Partners and funders of a research-for-development project in rural Zimbabwe called ‘ZimCLIFS’ yesterday (18 Sep 2017) convened in the capital, Harare, to take stock of how small-scale mixed crop-and-livestock farmers improved their food and nutritional security and their livelihoods in four main districts (Goromonzi, Murewa, Gwanda and Nkayi, from 2012 to 2017) and in two spillover districts (Mutoko and Uzumba, from 2015 to 2017).
Many rural households in Zimbabwe rely on food aid to meet their nutritional needs. This problem, often aggravated by unemployment and falls in income, threatens the livelihoods of low income and food-insecure populations.
With global mobile technology growing exponentially, the opportunities for resource- and infrastructure-poor countries to rapidly expand learning are huge. Two projects managed by the International Livestock Research Institute (ILRI)—mNutrition and Index-Based Livestock Insurance (IBLI)—have seized this opportunity and developed mobile technology solutions to challenges they encountered.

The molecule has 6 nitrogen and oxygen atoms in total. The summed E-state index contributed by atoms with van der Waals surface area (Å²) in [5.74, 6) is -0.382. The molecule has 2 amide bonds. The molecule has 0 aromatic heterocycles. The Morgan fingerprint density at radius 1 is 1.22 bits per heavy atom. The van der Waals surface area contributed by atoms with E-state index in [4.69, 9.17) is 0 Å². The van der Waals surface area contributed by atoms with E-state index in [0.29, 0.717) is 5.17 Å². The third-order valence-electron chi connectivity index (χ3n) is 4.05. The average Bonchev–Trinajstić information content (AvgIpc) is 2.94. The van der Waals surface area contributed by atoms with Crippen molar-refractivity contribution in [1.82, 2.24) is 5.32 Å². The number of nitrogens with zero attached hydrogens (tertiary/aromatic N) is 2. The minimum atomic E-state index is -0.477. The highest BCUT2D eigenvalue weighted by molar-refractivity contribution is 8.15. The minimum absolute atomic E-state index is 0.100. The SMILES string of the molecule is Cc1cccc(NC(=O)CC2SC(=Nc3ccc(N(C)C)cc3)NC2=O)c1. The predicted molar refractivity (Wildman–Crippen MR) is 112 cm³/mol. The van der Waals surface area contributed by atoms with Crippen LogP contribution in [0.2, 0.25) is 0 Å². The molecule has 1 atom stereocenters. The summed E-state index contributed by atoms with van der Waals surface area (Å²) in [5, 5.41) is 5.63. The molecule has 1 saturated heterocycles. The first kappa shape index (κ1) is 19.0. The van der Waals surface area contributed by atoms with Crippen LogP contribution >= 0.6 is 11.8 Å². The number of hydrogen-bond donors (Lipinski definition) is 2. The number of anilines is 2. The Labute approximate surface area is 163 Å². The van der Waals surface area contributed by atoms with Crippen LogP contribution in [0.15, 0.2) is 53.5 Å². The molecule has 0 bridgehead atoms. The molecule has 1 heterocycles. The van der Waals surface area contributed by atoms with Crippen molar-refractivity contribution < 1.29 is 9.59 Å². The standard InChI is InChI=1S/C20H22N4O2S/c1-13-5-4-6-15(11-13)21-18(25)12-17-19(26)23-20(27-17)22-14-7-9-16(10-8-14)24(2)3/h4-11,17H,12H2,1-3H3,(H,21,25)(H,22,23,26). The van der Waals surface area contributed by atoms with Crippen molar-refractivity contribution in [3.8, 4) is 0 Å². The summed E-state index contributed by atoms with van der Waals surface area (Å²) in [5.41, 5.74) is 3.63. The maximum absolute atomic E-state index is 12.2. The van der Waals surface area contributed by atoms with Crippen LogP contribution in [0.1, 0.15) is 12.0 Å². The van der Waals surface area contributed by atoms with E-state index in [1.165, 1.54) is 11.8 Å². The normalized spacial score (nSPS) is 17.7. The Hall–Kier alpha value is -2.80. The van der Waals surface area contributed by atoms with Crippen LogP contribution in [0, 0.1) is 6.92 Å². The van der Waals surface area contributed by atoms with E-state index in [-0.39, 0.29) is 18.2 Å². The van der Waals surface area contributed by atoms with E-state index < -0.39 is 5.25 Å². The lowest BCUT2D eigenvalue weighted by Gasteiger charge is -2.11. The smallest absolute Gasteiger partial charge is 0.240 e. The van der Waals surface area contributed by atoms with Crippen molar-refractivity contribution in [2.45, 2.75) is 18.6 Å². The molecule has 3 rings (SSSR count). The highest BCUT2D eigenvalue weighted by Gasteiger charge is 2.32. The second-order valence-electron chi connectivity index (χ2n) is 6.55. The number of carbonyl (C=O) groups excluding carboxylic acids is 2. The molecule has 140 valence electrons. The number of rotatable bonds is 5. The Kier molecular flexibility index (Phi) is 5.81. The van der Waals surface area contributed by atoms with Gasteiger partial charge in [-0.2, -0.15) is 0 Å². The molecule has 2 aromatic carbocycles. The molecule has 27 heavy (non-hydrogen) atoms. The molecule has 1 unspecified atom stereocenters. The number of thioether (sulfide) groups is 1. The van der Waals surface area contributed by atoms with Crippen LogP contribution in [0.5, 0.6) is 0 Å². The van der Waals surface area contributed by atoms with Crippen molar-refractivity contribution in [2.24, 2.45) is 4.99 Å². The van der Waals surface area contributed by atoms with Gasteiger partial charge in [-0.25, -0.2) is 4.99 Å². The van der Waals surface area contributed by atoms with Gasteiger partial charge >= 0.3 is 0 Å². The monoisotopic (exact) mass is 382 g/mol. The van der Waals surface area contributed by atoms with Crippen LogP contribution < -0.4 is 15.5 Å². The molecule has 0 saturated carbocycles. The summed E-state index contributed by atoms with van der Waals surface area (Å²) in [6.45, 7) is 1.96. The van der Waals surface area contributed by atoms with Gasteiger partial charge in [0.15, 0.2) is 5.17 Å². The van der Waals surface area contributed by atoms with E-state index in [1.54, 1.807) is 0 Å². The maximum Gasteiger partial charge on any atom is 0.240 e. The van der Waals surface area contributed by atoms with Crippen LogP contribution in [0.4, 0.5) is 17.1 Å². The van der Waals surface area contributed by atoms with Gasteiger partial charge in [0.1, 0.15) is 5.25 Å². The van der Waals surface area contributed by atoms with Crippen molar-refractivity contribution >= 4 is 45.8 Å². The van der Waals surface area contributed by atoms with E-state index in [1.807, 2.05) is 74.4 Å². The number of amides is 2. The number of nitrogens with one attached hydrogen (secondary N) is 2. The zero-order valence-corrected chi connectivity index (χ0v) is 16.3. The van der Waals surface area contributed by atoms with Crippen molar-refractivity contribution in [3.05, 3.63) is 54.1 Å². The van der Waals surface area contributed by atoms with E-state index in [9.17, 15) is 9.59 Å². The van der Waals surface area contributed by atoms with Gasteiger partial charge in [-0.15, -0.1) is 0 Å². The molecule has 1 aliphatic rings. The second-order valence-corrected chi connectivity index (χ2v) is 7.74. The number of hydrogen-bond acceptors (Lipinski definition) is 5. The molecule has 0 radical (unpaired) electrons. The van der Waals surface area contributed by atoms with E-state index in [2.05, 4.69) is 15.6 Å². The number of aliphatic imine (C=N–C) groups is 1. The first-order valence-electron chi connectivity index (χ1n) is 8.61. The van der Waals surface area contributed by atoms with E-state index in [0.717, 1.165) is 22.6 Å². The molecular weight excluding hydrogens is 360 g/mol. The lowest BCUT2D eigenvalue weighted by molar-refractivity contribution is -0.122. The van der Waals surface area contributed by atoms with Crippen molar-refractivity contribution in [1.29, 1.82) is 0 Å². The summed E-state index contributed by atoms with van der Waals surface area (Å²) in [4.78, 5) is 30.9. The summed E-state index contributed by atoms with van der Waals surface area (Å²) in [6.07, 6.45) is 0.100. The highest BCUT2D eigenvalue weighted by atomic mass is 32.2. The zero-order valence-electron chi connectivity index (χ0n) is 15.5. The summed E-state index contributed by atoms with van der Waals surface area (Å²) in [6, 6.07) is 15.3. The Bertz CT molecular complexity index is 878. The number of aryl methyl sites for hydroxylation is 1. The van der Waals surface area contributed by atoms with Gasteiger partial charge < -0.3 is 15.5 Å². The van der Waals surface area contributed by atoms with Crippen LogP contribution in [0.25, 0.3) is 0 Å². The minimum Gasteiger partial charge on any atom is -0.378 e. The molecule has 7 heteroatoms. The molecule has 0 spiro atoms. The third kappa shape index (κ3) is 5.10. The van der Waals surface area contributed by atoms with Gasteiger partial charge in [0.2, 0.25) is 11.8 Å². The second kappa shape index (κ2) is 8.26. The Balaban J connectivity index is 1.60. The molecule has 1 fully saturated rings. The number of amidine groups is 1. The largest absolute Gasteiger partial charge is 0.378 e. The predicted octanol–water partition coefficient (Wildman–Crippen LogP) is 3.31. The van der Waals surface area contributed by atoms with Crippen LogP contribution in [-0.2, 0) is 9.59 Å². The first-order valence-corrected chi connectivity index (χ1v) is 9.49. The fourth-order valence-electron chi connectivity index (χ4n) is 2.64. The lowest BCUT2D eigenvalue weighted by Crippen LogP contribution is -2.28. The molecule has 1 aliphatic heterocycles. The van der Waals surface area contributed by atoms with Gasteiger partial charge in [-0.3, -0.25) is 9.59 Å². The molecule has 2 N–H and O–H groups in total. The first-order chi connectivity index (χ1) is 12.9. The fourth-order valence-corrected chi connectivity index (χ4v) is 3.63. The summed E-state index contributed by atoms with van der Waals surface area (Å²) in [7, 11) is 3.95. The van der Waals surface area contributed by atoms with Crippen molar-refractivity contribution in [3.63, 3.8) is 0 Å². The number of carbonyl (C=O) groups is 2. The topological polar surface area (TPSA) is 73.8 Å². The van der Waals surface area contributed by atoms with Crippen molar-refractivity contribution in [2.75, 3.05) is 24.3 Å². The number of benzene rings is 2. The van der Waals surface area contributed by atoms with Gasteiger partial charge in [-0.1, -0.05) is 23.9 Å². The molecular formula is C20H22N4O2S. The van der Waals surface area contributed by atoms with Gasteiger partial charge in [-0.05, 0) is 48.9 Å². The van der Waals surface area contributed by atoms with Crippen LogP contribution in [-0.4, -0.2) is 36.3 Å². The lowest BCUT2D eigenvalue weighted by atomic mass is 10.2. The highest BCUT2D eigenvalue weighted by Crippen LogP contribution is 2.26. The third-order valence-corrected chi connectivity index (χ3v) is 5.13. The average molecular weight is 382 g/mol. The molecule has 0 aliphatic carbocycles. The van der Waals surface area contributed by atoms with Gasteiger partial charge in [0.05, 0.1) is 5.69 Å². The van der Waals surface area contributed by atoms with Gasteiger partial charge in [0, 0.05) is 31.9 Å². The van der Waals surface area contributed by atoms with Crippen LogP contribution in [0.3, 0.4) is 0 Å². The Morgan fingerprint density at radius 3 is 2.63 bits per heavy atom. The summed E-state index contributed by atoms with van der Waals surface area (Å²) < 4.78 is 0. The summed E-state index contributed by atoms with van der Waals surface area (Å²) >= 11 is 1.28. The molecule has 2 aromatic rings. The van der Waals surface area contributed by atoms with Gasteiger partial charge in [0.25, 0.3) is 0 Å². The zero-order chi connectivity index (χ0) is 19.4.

Farmers participating in the Zimbabwe Crop-Livestock Integration for Food Security (ZimCLIFS) project have increased their gross margins by up to 70%. The ongoing food security improvement project is targeting the country’s dairy farmers to help improve feed farming and overall dairy production.
Iddo Dror prepared this case study with case writer Shreya Maheshwari and IBLI team leader Andrew Mude as the
basis for class discussion rather than to illustrate either effective or ineffective handling of an administrative situation.
This case was prepared in collaboration with the IBLI team and benefited from useful insights by a range of partners
and collaborators of the IBLI program.
Today, for the first time in Africa, an insurance policy that combines an Islamic-compliant financial instrument with innovative use of satellite imagery is compensating Muslim pastoralists for drought-induced losses suffered in Kenya’s northeastern Wajir County, where livestock are valued at Ksh46 billion (USD550 million).